There and Gone Again

Looking backward. Isn’t that what today is about? I guess it’s infected me because the subject I’m about to broach was not something I was going to revisit. However, recent reports I’ve read and new thoughts I’ve had compel this post. :D

I’ve run through a range of musings about The Hobbit premiere in New York. One of my first thoughts was New York is too cool to get excited about a movie premiere. This is a matter of pride for New Yorkers. They love to let you know they make barely a flicker of an eye when the famous pass by them. After countless trips to New York and living there one summer, I can attest to the sheer numbers of celebrities strolling around the streets and making the ho hum attitude understandable. But another thought was remembering the fanfare I’ve seen there. “Ticker tape” parades so huge the surreal feeling takes days if not weeks to go away. When these people throw a party, they know how to throw a party!

Outside at The Hobbit premiere was like a meeting. No party atmosphere but the distinct feeling it was all business. I could almost hear the marching orders repeating themselves in the heads of some of the cast who came to the fans lined on the street, “If you greet the fans, make it short. Don’t linger. Get it done and get inside the theater. And for God’s sake watch the cars coming down the street behind you!” Yep, the normal traffic flow was not completely blocked but rather interspersed with the celebrities’ cars stopping in front of the Ziegfield Theater which made it a dicey affair for the cast to be on the street. Then there were the thugs (TheQueen has another name for them) trying to get autographs to hawk on eBay. Since I had effected the New York cool, I wasn’t too worried about them even if they could have easily pushed me down on the barricade and busted my kneecaps. No problem. I was there to see Richard Armitage blast it! and after my deal with the thugs, no sweat (picture the optimist who was put in a room full of horseshit. :D)

But I’ve been wondering if the sober feeling from many of the cast was actually the ominous thought of combating traffic and facing the New York thugs. Something has to explain the wary looks I saw from some of them. Their demeanor was certainly a far cry from the cheerfulness in Wellington, Tokyo and London. It makes me wonder if this is the norm for New York premieres. I’ve never been to a movie premiere in New York. Never been to a movie premiere, so I really don’t know. I had only seen two live streaming until this one.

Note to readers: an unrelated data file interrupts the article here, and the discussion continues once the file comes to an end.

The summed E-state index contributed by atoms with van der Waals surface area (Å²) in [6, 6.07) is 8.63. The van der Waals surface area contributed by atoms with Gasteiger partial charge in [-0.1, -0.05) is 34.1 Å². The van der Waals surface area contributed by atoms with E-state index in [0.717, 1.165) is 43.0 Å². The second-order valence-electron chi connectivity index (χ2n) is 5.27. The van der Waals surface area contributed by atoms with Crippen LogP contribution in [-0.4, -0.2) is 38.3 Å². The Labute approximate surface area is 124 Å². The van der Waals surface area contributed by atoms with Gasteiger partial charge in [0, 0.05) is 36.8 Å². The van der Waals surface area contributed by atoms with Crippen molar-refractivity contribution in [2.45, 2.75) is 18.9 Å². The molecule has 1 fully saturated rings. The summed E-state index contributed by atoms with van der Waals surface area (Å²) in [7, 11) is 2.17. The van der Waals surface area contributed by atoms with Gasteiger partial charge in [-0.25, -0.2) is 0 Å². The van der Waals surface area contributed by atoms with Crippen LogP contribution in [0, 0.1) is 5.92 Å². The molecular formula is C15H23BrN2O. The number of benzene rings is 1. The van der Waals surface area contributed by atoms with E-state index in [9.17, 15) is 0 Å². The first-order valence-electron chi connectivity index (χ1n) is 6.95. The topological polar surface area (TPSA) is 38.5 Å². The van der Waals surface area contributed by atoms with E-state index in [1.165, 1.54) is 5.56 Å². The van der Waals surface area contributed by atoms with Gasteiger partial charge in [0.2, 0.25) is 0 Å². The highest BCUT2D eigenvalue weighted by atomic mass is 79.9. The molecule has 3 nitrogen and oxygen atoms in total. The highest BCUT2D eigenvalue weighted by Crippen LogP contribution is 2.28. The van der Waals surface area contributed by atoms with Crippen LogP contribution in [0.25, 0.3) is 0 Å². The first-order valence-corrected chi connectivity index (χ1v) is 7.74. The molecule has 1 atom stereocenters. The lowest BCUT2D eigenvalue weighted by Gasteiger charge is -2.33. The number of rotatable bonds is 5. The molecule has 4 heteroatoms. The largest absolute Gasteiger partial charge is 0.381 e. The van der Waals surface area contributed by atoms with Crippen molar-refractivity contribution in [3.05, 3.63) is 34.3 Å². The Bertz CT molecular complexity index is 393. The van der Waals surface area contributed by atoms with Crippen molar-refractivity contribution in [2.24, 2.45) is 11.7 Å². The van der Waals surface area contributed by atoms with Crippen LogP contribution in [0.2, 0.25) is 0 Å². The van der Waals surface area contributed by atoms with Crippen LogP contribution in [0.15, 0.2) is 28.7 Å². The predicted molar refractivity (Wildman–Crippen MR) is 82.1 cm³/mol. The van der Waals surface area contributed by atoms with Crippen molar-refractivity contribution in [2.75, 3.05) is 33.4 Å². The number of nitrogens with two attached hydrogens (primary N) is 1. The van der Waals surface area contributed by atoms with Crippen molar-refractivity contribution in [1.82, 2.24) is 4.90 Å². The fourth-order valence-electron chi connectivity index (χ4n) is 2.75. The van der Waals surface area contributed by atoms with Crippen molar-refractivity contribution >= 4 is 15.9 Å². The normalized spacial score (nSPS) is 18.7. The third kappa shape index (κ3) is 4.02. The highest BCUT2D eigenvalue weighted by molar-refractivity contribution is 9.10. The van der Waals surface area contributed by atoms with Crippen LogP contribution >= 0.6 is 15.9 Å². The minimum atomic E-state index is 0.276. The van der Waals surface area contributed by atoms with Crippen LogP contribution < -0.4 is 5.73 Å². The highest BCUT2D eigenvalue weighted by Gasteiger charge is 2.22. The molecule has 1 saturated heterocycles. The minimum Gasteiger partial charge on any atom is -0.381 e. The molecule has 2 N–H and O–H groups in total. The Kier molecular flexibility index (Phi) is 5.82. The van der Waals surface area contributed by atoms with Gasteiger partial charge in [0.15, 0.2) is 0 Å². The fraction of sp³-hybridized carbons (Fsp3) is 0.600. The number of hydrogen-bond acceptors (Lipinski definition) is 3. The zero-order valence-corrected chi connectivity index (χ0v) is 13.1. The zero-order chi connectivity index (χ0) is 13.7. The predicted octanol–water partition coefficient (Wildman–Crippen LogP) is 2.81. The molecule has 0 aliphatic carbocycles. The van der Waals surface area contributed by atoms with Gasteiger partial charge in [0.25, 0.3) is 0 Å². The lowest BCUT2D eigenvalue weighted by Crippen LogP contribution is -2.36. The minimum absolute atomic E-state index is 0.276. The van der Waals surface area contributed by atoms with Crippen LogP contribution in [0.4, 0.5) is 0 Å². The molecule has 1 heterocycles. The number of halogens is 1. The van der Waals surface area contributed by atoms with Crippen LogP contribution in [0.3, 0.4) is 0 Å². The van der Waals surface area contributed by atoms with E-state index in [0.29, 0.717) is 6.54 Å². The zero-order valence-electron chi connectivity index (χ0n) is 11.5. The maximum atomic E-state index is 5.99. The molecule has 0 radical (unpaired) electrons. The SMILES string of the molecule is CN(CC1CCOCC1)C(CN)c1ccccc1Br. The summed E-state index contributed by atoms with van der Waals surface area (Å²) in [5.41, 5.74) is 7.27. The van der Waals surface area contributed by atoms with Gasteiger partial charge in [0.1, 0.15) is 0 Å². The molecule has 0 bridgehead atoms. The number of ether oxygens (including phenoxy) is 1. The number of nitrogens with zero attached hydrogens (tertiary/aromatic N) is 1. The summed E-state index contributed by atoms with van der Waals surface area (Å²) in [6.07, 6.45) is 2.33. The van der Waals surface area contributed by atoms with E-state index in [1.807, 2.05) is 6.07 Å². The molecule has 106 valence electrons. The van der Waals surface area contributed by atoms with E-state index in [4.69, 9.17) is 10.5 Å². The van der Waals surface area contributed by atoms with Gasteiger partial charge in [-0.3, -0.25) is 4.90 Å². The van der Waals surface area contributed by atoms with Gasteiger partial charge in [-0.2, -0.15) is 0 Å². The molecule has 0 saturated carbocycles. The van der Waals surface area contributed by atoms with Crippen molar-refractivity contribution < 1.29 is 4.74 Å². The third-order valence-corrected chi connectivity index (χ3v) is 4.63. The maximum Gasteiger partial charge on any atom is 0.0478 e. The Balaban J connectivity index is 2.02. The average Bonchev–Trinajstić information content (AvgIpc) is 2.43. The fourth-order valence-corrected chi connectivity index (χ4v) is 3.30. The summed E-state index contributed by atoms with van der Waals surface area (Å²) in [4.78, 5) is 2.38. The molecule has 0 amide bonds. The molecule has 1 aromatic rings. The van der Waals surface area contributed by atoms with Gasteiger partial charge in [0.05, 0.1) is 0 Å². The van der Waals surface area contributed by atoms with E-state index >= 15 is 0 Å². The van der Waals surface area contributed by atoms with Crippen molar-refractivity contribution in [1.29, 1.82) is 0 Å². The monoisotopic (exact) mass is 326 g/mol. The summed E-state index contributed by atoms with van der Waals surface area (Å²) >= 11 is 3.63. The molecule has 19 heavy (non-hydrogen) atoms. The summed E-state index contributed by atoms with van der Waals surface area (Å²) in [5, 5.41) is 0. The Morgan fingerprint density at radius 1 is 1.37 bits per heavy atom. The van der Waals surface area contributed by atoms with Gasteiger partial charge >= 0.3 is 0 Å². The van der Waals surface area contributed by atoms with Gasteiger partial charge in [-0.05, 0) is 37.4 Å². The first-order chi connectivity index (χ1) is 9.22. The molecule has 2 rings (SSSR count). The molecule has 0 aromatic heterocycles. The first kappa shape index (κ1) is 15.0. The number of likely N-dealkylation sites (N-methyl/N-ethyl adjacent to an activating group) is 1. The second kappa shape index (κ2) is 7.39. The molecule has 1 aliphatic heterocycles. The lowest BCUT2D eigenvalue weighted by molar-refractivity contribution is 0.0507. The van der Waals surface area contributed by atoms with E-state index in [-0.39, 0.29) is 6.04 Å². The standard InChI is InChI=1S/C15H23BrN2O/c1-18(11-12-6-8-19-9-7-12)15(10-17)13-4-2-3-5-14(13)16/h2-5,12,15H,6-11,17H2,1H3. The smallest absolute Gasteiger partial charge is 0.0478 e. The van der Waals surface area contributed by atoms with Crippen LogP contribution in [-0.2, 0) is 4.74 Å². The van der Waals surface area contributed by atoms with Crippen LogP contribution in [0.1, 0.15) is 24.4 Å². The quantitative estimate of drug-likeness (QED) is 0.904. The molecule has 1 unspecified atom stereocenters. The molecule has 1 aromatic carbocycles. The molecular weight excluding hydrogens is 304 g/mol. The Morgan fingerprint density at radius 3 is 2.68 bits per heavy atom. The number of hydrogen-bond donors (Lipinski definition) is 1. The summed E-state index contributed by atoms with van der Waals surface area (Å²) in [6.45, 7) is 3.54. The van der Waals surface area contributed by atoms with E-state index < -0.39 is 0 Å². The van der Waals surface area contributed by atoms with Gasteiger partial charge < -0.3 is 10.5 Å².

But despite all of that, I must give thanks to someone for a very enjoyable part of my premiere experience:

Dear Andy Serkis,

Man, I love you! Thank you for injecting some party atmosphere into the affair known as The Hobbit Premiere NYC. Thank you for the time you spent with the fans lined on the street. You almost single handedly made me forget the feeling of a business arrangement.

And I have a suggestion for your colleagues at next year’s premiere to make them feel secure about dealing with the fans, the thugs and might help with dodging traffic. I’m passing this along now so they have a whole year to practice.

One of Richard’s crazy fans who thought your wife was also lovely. :)

P.S. I watched Distant Voices, Still Lives the the other day. Wow.

And a big thank you to @nancyjohnson1 for holding a place for TheQueen and me since yours truly had to run errands until about 45 minutes before the premiere. Phew!

Watch someone take all of this seriously. Yes, I’m talking to the action fans. This subject isn’t about a cure for cancer nor a solution to world strife, so it is not serious. LOL!